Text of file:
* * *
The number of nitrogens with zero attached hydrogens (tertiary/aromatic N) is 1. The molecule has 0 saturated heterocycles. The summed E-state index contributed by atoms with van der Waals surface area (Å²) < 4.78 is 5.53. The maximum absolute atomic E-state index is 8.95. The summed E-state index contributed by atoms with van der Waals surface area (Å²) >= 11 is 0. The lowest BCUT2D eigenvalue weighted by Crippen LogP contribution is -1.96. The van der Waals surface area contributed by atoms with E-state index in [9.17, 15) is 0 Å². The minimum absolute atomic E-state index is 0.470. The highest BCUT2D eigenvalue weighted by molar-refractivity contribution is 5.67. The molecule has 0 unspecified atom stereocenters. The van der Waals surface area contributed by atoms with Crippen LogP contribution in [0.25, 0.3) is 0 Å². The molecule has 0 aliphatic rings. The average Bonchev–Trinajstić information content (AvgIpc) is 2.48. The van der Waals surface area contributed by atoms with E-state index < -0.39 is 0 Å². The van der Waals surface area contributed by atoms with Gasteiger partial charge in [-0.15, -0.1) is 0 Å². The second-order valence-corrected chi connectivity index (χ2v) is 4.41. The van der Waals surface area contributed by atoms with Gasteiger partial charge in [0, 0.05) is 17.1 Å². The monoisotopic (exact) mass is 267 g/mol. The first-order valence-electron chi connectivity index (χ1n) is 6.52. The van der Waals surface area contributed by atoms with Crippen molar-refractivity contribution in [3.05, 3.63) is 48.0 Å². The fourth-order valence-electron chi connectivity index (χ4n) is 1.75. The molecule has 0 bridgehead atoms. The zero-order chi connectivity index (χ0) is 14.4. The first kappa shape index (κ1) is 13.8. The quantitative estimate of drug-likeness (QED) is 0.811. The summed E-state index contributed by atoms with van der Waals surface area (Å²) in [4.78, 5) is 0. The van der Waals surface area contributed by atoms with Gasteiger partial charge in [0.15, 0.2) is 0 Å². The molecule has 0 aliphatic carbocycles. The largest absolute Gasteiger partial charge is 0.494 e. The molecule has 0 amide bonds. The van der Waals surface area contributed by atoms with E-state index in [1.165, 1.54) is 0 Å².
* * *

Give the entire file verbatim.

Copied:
The number of nitrogens with zero attached hydrogens (tertiary/aromatic N) is 1. The molecule has 0 saturated heterocycles. The summed E-state index contributed by atoms with van der Waals surface area (Å²) < 4.78 is 5.53. The maximum absolute atomic E-state index is 8.95. The summed E-state index contributed by atoms with van der Waals surface area (Å²) >= 11 is 0. The lowest BCUT2D eigenvalue weighted by Crippen LogP contribution is -1.96. The van der Waals surface area contributed by atoms with E-state index in [9.17, 15) is 0 Å². The minimum absolute atomic E-state index is 0.470. The highest BCUT2D eigenvalue weighted by molar-refractivity contribution is 5.67. The molecule has 0 unspecified atom stereocenters. The van der Waals surface area contributed by atoms with Crippen LogP contribution in [0.25, 0.3) is 0 Å². The molecule has 0 aliphatic rings. The average Bonchev–Trinajstić information content (AvgIpc) is 2.48. The van der Waals surface area contributed by atoms with E-state index < -0.39 is 0 Å². The van der Waals surface area contributed by atoms with Gasteiger partial charge in [-0.15, -0.1) is 0 Å². The second-order valence-corrected chi connectivity index (χ2v) is 4.41. The van der Waals surface area contributed by atoms with Gasteiger partial charge in [0, 0.05) is 17.1 Å². The monoisotopic (exact) mass is 267 g/mol. The first-order valence-electron chi connectivity index (χ1n) is 6.52. The van der Waals surface area contributed by atoms with Crippen molar-refractivity contribution in [3.05, 3.63) is 48.0 Å². The fourth-order valence-electron chi connectivity index (χ4n) is 1.75. The molecule has 0 bridgehead atoms. The zero-order chi connectivity index (χ0) is 14.4. The first kappa shape index (κ1) is 13.8. The quantitative estimate of drug-likeness (QED) is 0.811. The summed E-state index contributed by atoms with van der Waals surface area (Å²) in [4.78, 5) is 0. The van der Waals surface area contributed by atoms with Gasteiger partial charge in [0.15, 0.2) is 0 Å². The molecule has 0 aliphatic carbocycles. The largest absolute Gasteiger partial charge is 0.494 e. The molecule has 0 amide bonds. The van der Waals surface area contributed by atoms with E-state index in [1.165, 1.54) is 0 Å².